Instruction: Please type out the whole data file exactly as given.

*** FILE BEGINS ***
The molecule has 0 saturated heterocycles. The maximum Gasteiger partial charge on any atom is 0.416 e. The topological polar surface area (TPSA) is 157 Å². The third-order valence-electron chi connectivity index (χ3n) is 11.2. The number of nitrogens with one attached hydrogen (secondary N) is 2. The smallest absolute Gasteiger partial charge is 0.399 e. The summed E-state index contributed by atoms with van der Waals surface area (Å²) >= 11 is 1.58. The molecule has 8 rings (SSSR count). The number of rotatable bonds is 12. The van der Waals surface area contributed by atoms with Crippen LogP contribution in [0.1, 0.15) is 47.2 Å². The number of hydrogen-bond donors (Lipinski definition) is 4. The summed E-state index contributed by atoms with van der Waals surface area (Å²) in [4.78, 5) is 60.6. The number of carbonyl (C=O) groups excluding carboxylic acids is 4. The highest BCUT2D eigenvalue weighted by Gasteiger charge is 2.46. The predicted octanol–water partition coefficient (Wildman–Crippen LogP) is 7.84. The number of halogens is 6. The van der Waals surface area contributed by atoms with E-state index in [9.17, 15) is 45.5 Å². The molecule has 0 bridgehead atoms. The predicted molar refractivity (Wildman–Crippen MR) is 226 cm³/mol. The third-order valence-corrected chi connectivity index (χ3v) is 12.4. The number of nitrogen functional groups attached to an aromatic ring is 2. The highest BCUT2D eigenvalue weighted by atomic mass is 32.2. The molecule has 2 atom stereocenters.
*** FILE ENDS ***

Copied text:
The molecule has 0 saturated heterocycles. The maximum Gasteiger partial charge on any atom is 0.416 e. The topological polar surface area (TPSA) is 157 Å². The third-order valence-electron chi connectivity index (χ3n) is 11.2. The number of nitrogens with one attached hydrogen (secondary N) is 2. The smallest absolute Gasteiger partial charge is 0.399 e. The summed E-state index contributed by atoms with van der Waals surface area (Å²) >= 11 is 1.58. The molecule has 8 rings (SSSR count). The number of rotatable bonds is 12. The van der Waals surface area contributed by atoms with Crippen LogP contribution in [0.1, 0.15) is 47.2 Å². The number of hydrogen-bond donors (Lipinski definition) is 4. The summed E-state index contributed by atoms with van der Waals surface area (Å²) in [4.78, 5) is 60.6. The number of carbonyl (C=O) groups excluding carboxylic acids is 4. The highest BCUT2D eigenvalue weighted by Gasteiger charge is 2.46. The predicted octanol–water partition coefficient (Wildman–Crippen LogP) is 7.84. The number of halogens is 6. The van der Waals surface area contributed by atoms with E-state index in [9.17, 15) is 45.5 Å². The molecule has 0 bridgehead atoms. The predicted molar refractivity (Wildman–Crippen MR) is 226 cm³/mol. The third-order valence-corrected chi connectivity index (χ3v) is 12.4. The number of nitrogen functional groups attached to an aromatic ring is 2. The highest BCUT2D eigenvalue weighted by atomic mass is 32.2. The molecule has 2 atom stereocenters.